The probe is part of a wider investigation by the bureau into allegations of corruption and influence peddling against ex-president Viktor Yanukovich's administration, for whom Manafort worked as a political consultant, before the leader's violent ouster in 2014.
The investigation is looking into "shadow accounting" and potentially illegal payments made by Yanukovich to Manafort and other Ukrainian election officials, according to Ukraine's National Anti-Corruption.
The announcement of the investigation follows a report published late Sunday by The New York Times
, which first revealed that Ukrainian investigators had found Manafort's name included in an off-the-books, handwritten ledger detailing a series of secret payments -- among them, a $12.7 million payout to Manafort.
Daria Manzhura, head of external communications at the National Anti-Corruption Bureau of Ukraine, confirmed to CNN that Manafort's name is among those listed on a handwritten ledger. The organization noted, however, that the presence of Manafort's name on the list does not mean he received the money, and that the ledger does not contain his signature while others who were identified did sign it.
Responding to the initial report from the Times early Monday, Manafort called the report "unfounded, silly and nonsensical."
"Once again The New York Times has chosen to purposefully ignore facts and professional journalism to fit their political agenda, choosing to attack my character and reputation rather than present an honest report," he said in a statement.
"The simplest answer is the truth: I am a campaign professional. It is well known that I do work in the United States and have done work on overseas campaigns as well. I have never received a single "off-the-books cash payment" as falsely "reported" by The New York Times, nor have I ever done work for the governments of Ukraine or Russia. Further, all of the political payments directed to me were for my entire political team: campaign staff (local and international), polling and research, election integrity and television advertising. The suggestion that I accepted cash payments is unfounded, silly, and nonsensical.
"My work in Ukraine ceased following the country's parliamentary elections in October 2014. In addition, as the article points out hesitantly, every government official interviewed states I have done nothing wrong, and there is no evidence of 'cash payments' made to me by any official in Ukraine. However, the Times does fail to disclose the fact that the Clinton Foundation has taken (and may still take) payments in exchange for favors from Hillary Clinton while serving as the Secretary of State. This is not discussed despite the overwhelming evidence in emails that Hillary Clinton attempted to cover up," the statement continued.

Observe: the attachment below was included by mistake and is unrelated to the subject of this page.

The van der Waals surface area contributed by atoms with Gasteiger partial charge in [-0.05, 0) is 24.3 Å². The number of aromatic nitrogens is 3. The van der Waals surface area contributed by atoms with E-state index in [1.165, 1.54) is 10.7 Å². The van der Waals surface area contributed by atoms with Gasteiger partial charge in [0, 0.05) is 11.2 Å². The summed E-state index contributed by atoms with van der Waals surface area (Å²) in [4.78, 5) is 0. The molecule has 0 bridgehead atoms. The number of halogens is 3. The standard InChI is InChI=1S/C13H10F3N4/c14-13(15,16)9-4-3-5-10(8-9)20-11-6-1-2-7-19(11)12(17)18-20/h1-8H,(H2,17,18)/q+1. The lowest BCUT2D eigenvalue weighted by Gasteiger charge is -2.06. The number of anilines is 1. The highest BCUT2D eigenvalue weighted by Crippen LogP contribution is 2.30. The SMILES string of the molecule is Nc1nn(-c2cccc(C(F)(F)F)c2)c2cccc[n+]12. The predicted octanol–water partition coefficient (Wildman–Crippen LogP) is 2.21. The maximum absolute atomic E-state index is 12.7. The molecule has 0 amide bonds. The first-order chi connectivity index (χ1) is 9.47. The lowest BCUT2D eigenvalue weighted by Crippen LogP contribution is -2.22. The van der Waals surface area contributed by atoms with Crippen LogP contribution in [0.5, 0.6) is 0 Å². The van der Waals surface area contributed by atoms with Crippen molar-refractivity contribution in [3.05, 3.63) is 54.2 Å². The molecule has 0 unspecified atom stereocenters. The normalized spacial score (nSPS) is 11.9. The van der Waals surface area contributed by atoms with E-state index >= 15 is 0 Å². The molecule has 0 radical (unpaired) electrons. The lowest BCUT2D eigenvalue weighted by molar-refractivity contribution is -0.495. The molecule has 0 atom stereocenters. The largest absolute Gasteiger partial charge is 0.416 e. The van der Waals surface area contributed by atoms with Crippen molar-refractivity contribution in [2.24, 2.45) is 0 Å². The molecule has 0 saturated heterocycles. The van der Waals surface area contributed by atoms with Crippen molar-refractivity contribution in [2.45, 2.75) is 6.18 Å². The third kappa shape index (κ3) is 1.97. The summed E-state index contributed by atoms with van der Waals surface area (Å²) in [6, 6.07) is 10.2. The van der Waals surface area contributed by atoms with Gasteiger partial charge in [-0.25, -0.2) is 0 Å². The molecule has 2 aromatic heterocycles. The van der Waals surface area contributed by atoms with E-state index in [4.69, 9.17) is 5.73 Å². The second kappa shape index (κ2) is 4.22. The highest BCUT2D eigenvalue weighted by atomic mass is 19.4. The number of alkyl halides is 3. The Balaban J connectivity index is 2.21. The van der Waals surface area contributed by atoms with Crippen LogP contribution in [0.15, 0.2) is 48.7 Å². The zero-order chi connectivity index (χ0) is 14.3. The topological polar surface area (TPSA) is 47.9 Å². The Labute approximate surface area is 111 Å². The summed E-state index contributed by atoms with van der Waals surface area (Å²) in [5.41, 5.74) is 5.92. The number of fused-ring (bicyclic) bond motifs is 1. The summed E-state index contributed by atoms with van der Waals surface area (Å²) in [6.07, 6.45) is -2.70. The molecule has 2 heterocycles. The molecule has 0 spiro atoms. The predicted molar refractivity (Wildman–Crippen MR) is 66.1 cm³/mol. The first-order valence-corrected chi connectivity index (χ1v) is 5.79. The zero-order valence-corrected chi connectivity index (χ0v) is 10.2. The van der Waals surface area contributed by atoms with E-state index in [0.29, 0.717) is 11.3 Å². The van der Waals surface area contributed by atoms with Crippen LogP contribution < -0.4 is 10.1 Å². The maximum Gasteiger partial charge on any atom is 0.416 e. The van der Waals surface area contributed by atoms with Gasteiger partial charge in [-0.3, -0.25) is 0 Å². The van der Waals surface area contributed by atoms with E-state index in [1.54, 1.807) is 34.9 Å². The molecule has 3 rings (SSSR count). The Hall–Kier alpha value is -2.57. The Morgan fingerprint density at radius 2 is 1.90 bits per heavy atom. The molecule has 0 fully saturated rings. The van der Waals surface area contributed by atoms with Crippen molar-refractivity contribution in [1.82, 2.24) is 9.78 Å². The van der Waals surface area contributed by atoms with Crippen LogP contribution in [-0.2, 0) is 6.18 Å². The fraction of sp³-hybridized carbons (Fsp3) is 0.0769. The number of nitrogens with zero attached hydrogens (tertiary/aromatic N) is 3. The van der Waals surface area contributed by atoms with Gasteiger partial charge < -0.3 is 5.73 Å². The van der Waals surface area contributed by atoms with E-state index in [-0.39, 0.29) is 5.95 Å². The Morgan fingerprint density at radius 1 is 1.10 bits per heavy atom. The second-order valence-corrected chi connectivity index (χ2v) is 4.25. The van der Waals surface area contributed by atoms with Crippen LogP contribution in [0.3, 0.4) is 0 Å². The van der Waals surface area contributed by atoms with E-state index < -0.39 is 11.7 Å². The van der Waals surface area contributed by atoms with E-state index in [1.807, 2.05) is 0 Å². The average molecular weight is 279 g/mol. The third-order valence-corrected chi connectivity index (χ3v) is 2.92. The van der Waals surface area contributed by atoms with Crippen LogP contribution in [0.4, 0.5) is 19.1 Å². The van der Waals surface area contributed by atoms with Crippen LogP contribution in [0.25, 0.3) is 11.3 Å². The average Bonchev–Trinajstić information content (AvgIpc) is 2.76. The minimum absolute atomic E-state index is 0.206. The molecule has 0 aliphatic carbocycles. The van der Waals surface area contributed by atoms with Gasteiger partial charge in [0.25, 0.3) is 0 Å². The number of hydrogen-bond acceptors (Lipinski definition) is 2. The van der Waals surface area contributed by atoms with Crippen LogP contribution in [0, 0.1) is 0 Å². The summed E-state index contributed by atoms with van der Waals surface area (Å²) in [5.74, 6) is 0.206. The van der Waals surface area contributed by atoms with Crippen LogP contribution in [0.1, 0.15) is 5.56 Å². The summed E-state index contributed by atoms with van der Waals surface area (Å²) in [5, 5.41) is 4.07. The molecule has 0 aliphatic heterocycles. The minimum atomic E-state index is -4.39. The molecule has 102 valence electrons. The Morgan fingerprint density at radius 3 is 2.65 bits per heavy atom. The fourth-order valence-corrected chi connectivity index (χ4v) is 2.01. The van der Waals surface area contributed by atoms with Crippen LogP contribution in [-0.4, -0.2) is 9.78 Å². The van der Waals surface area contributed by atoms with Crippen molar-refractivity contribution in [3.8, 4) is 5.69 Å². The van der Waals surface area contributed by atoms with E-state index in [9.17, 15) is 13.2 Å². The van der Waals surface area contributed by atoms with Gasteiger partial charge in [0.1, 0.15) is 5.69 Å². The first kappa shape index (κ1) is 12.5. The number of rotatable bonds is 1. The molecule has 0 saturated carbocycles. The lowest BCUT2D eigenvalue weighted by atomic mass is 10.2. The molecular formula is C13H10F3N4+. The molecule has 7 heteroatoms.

Hillary Clinton's campaign was quick to pounce on the New York Times report late Sunday, slamming Trump for "troubling connections" to Russia and demanding the release of "all other campaign employees' and advisers' ties to Russian or pro-Kremlin entities."
In a statement released Sunday evening, Clinton campaign manager Robby Mook said, "On the eve of what the Trump campaign has billed as a major foreign policy speech, we have learned of more troubling connections between Donald Trump's team and pro-Kremlin elements in Ukraine."
He continued, "Given the pro-Putin policy stances adopted by Donald Trump and the recent Russian government hacking and disclosure of Democratic Party records, Donald Trump has a responsibility to disclose campaign chair Paul Manafort's and all other campaign employees' and advisers' ties to Russian or pro-Kremlin entities, including whether any of Trump's employees or advisers are currently representing and or being paid by them."
Corey Lewandowski, who served as Trump's campaign manager before Manafort took over as chairman in a reportedly contentious transfer of power, also touched on the issue. He tweeted out a link to the Times report late Sunday, and discussed the controversial story on "New Day" on CNN Monday.
Asked why he shared the story, and if it was an attempt to criticize Manafort, Lewandowski answered instead that the report was an example of anti-Trump bias in the media.
"The media is now focusing on a private person who had a private business model, which no one says there's anything illegal about what he did," he said on CNN.
"Number one, Paul says there was no money received. Number two, there's no proof of any money received. Number three, Cheryl Mills was a government employee at the time," Lewandowski added, comparing the scrutiny of Manafort to criticism of Clinton aide Cheryl Mills and the overlap between her duties as a State Dept. official under Clinton and her work with the Clinton Foundation.
Prior to serving as chairman of the Trump campaign, Manafort previously worked on and off as a political consultant for Yanukovich, before Yanukovich's violent ouster in 2014.
Manafort's work there has come under scrutiny and drawn flak for the Trump campaign, particularly as the standoff between Ukraine and Russia devolved into violence following Yanukovich's flight to Russia, and as the Yanukovich government's pro-Russian ties and corruption have been made public in reports such as that in the Times. That scrutiny has increased in response to the suspicion surrounding Russia's role in the hack of the Democratic National Committee and the Trump campaign's rhetoric about withdrawing support for Eastern European NATO allies in the face of Russian aggression.